Putin the liberal

Vladimir Putin gave his annual speech to the Russian parliament on Thursday. His stance on international affairs was uncompromising. ‘Talking to Russia from a position of force is an exercise in futility’, he remarked. American plans for missile defence in Europe were ‘a threat not only to Russia, but to the world as a whole’. ‘Sovereignty for Russia is absolutely necessary for survival`, said Putin. Russia is being told to comply with the West on Ukraine, but ‘This will never happen.’

Add all this to the president’s opening remarks about the importance of Christianity and his mention later in the speech of ‘conservative values [such] as patriotism and respect for the history, traditions, and culture of one’s country’, and the picture which emerges is a thoroughly conservative one.

But the economic section of the speech took Putin in another direction entirely. Noting the problems which lie ahead for Russia’s economy, the Russian president warned against autarky and laid out an agenda for economic recovery based on freeing small businesses from burdensome regulation. ‘Conscientious work, private property, the freedom of enterprise’ are ‘fundamental values’ he said, and then added:

It is essential to lift restrictions on business as much as possible. … It is crucial to abandon the basic principle of total, endless control. … Concerning small business, I propose establishing ‘supervisory holidays’. If a company has acquired a good reputation and if there have not been any serious charges against it for three years, then for the next three years it should be exempted from routine inspections by government or municipal supervisory agencies. … Businessmen talk about the need for stable legislation and predictable rules, including taxes. I completely agree with this. I propose ‘freezing’ the existing tax parameters as they are for the next four years. … two-year tax holidays will be provided to small businesses registering for the first time.

Putin, therefore, apparently sees the way out of impending recession as lying not in more state intervention, but rather in liberating small business. As he said:

The most important thing now is to give the people an opportunity for self-fulfilment. Freedom for development in the economic and social spheres, for public initiative, is the best possible response both to any external restrictions and to our domestic problems. The more actively people become involved in organising their own lives, the more independent they are, both economically and politically, and the greater Russia’s potential.

I have claimed elsewhere that Putin is best seen in light of the Russian tradition of liberal conservatism. His speech seems to bear that out. Putin is a conservative. But in some respects he is a liberal too.

6 thoughts on “Putin the liberal”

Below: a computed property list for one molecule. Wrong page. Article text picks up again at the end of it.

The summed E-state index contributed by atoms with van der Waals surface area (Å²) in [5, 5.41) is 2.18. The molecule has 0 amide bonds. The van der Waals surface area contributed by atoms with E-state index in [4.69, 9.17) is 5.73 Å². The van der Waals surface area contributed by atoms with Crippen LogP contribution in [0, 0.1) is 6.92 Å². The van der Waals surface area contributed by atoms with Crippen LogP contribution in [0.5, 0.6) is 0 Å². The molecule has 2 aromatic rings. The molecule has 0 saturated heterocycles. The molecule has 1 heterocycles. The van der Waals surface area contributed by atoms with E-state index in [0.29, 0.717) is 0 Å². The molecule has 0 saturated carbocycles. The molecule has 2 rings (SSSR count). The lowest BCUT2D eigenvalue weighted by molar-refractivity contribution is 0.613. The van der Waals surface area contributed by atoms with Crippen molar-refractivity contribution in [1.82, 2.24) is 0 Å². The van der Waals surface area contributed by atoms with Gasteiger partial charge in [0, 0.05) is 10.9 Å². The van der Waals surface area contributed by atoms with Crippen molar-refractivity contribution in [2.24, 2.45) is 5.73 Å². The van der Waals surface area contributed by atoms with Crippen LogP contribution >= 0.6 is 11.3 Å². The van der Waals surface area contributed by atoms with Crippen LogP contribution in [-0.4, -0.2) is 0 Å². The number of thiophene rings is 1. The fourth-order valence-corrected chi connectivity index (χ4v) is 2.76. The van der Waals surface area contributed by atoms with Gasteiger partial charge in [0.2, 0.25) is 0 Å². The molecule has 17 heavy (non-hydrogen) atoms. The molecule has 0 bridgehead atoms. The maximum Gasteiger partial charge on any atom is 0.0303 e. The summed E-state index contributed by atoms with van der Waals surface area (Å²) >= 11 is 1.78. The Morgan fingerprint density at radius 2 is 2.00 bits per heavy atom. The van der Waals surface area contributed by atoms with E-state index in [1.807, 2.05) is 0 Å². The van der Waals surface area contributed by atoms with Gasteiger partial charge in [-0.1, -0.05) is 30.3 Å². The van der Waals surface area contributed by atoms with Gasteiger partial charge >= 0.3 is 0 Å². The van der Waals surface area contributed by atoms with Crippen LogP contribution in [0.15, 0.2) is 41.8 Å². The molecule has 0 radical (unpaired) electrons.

1. Obviously the present circumstances have brought him to this “liberal” position. The important thing is that although basically conservative on certain things, he is flexible enough to change when needed.

    That is a trait missing from many politicians. Just look at the US…….


  2. It’s funny but Putin kind of reminds me the politics of the 70s and the Trudeau years. Looking back it seems to me that it was still possible then to represent, as a western leader, a muscular nationalism – in the sense of representing the commonweal. In this sense Putin’s conservatism – the anti-regulation, get the government off people’s back idea suggested above – only seems possible once Putin successfully consolidated state power and security by asserting Russia’s rights to its own hydro-carbon “patrimony” by stopping the Yukos deal and making an example of Kodhrovsky.

    What’s funny to me is how reasonable this seems to me and how out of court it seems to others. Aren’t politicians meant to represent the common – national – interest. Surely yes, but it almost seems unavailable to us after years of globalization, “government-is-the-problem” style, southern strategy style conservatism.

    As an example, this Brookings piece* ridiculously describes the Russian State as living off extracted “rents” from its hydrocarbon wealth:


    That is hilariously backwards. In classical, liberal economics of the 19th Century it is private claims on public assets such as mineral rights that constitute “rents.” Their argument was: the tax burden should fall most heavily onto those who most benefit from the commonweal, be that extraction of commonly held natural resources, exploitation of a well-educated workforce, or use of publicly funded infrastructure. That’s how a virtuous cycle is started.

    In other words: our political-economics are so messed up that we think the rentier class is the government (that is, the only source of public goods such as infrastructure, education, defense) and it’s the likes of the Koch brothers that are oppressed along with us.

    In this sense I think Putin is actually a very promising throwback.

    * FWIW the piece otherwise seems reasonable and it was actually very helpful to me early on in exposing how entirely unrealistic the notion of Ukraine joining the EU really is.


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